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The Grand Teton National Park Foundation December eNewsletter is featuring the work of Natalie Clark this month.

In the Spotlight: Natalie Clark
Some people see the Tetons as a place of challenge; to others it’s a place to relax. For Natalie Clark, artist, art advisor, and University of Wyoming Museum of Art national advisory board member, this rugged range has been a source of inspiration since the late ’80s when she was commissioned to create environmental sculptures for a property in Teton Village.
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Natalie made a fashion statement this week while enjoying herself at Art Basel, Miami Beach’s international art show for modern and contemporary works.

Art Basel features nearly 300 leading galleries from North America, Latin America, Europe, Asia and Africa. More than 2,500 artists, ranging from the great masters of Modern art to the latest generation of emerging stars, are represented in the show’s multiple sections. The exhibition includes the highest-quality paintings, sculptures, drawings, installations, photographs, video and editioned works.

Artinfo International Edition: Art Basel Miami Beach Street Style

The Miami Herald: Artful fashion: Eye-catching ensembles compete with paintings

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Natalie Clark at Skew Gallery in Calgary
October 13th – November 12th, 2011

Opening Reception: 6pm – 8pm, October 13th, 2011 (Artist in Attendance)
Skew Gallery – 1615 10th Avenue WS, Calgary, Alberta

Artist Statement

Influenced by extensive travels around the world, Natalie Clark’s art is a fusion of influences from modern design, ethnographic, and the organic form and colour found in nature. Whether traveling to Rio de Janeiro, Johannesburg or the Outback in Australia, Clark recognizes the universal threads that knit together various indigenous cultures and their prospective landscapes.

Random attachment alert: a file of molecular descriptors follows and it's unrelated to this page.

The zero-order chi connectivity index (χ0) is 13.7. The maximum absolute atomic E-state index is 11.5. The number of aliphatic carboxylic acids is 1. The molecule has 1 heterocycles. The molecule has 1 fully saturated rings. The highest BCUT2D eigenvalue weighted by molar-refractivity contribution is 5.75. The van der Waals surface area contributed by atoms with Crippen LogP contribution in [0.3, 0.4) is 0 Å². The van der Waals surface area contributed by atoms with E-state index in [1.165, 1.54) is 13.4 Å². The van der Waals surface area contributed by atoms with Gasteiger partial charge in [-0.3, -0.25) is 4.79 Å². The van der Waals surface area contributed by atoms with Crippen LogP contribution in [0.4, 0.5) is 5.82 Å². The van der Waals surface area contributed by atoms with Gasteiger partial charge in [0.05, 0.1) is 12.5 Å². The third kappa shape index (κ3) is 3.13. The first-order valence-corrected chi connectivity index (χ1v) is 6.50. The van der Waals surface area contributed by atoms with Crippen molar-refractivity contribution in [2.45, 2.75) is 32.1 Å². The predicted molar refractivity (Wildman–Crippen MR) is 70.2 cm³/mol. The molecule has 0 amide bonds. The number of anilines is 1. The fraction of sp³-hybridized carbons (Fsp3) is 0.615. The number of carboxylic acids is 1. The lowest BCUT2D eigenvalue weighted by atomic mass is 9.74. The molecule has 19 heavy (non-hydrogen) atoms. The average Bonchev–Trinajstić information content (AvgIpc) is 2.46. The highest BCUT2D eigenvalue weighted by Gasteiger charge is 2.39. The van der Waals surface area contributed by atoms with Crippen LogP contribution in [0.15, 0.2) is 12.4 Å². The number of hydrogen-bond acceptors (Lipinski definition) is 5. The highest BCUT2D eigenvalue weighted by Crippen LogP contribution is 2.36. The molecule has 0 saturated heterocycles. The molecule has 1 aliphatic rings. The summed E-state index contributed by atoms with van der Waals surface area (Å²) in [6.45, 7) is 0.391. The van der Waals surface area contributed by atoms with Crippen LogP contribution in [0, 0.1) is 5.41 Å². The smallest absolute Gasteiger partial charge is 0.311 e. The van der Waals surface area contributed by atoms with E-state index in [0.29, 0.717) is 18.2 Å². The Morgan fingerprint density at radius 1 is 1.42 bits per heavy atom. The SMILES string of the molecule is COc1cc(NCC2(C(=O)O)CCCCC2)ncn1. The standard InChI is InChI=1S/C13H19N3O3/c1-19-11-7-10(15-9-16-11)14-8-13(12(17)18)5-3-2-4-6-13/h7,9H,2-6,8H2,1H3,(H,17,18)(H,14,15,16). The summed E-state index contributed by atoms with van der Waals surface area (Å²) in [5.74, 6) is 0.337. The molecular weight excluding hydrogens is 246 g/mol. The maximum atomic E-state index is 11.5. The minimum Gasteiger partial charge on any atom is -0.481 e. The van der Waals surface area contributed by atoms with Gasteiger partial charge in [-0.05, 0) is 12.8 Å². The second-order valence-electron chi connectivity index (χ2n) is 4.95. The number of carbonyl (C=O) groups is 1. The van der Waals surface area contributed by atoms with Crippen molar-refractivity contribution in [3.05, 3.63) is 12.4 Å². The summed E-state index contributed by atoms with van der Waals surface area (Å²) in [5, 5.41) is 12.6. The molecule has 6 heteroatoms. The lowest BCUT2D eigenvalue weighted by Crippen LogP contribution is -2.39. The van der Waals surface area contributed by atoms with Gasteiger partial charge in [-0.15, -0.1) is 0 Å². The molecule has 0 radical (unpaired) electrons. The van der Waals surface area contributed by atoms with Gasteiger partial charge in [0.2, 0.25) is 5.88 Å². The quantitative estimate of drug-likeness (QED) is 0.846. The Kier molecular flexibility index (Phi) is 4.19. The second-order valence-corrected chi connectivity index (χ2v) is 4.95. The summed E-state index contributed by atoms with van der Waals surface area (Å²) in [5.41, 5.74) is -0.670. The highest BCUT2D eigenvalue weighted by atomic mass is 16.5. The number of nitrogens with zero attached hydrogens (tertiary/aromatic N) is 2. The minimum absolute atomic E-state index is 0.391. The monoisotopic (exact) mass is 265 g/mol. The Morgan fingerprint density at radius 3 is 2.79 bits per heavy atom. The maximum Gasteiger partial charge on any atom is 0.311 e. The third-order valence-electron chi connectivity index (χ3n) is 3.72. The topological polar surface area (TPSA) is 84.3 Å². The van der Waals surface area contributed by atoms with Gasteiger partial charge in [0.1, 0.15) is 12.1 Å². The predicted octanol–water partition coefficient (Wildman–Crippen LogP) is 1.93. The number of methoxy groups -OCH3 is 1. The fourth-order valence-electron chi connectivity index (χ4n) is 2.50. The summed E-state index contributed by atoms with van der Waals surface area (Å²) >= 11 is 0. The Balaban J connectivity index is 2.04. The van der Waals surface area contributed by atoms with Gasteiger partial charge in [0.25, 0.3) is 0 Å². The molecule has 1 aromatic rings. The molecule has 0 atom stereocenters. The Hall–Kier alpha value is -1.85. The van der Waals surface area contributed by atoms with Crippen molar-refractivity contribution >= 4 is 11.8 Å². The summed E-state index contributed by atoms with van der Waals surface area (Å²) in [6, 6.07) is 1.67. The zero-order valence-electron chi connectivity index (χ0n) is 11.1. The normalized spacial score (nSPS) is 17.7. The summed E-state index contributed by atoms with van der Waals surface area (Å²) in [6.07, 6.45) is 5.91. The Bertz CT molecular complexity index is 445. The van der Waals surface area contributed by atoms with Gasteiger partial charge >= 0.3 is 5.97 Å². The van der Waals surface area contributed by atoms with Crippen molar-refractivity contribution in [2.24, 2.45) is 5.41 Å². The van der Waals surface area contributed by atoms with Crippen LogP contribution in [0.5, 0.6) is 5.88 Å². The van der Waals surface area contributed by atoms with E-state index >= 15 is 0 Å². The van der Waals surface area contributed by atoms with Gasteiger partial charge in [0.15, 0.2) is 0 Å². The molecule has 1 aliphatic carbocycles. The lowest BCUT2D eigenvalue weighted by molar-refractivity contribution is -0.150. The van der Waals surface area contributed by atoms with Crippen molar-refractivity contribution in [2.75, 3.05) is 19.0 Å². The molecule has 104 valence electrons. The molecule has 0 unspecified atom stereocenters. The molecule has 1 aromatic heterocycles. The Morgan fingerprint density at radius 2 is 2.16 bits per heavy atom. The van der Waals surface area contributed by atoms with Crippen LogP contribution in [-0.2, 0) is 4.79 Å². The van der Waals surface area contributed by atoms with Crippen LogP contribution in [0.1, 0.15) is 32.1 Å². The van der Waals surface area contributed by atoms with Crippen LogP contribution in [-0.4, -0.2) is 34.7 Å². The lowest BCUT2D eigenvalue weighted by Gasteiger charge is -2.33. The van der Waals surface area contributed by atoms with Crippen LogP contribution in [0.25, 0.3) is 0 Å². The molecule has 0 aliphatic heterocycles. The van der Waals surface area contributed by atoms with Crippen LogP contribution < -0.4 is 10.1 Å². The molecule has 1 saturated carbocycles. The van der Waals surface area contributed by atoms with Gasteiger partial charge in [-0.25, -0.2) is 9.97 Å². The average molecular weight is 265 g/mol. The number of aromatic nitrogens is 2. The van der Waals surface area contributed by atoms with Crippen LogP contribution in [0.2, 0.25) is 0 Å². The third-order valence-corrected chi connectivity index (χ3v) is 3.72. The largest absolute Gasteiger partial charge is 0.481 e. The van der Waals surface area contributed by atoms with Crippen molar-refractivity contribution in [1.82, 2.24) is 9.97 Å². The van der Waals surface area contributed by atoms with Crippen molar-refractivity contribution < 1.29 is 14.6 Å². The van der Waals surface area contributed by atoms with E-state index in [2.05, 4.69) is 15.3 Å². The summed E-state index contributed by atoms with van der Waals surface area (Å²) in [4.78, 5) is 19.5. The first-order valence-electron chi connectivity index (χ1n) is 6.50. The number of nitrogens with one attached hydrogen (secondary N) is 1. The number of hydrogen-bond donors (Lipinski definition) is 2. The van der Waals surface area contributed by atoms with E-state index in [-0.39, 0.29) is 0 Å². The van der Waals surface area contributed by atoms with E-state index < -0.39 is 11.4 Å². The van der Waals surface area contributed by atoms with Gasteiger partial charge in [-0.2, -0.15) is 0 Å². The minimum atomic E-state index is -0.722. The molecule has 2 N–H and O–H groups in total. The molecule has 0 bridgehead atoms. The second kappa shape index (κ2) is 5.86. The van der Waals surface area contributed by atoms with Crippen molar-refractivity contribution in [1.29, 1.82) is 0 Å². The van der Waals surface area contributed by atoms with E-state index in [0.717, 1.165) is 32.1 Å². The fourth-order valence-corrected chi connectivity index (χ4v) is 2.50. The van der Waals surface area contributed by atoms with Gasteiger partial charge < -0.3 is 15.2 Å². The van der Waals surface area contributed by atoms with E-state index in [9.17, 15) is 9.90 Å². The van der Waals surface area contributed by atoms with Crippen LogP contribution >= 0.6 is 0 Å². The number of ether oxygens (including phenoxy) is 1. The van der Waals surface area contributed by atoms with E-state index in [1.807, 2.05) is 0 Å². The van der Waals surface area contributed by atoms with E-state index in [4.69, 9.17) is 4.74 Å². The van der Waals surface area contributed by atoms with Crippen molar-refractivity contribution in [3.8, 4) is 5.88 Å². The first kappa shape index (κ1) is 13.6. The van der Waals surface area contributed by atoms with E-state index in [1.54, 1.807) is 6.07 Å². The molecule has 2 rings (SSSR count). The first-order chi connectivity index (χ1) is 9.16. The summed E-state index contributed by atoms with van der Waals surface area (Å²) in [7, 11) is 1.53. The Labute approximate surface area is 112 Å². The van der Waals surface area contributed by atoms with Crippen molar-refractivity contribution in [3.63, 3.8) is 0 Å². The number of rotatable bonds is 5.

Responding to her personal observations such as the Diamond Mines in South Africa, Clark incorporates organic and man-made materials into her work with a current predilection for steel to create polyhedron and crystalline forms. Clark employs her many original sculptures, inspired by straight-lined natural forms, to become components in her installations that speak to scale and mass. The individual forms are clustered together to resemble something totemic, or organic like a forest, iceberg or geological phenomena.

Clark draws her palette from the role colour plays in indigenous community and culture. Clark’s range of pigment in Crystalline includes the symbolic colours of Prayer Flags as observed on her sojourn through Bhutan; red for fire, blue for air and green for water.

In 1986, Natalie Clark obtained a Bachelor’s Degree in Fine Arts, majoring in Sculpture, from Brighton University in England. She came to the United States on a full-merit scholarship, and attained her Masters in Fine Arts from the prestigious School of the Art Institute of Chicago. She followed her formal training with an Artist in Industry Residency at the Kohler factory in Wisconsin and has taught at University level in Texas and Wyoming. Natalie’s 9/11 Memorial submission was a finalist in the design competition and has been exhibited in New York. Her work has been featured on the radio, on TV’s “Good Morning America”, CNN”s online website and newspapers internationally. Natalie Clark divides her time between Washington D.C. and her live/ work studio in a converted church in the majestic Teton Mountains just outside Jackson Hole, Wyoming.

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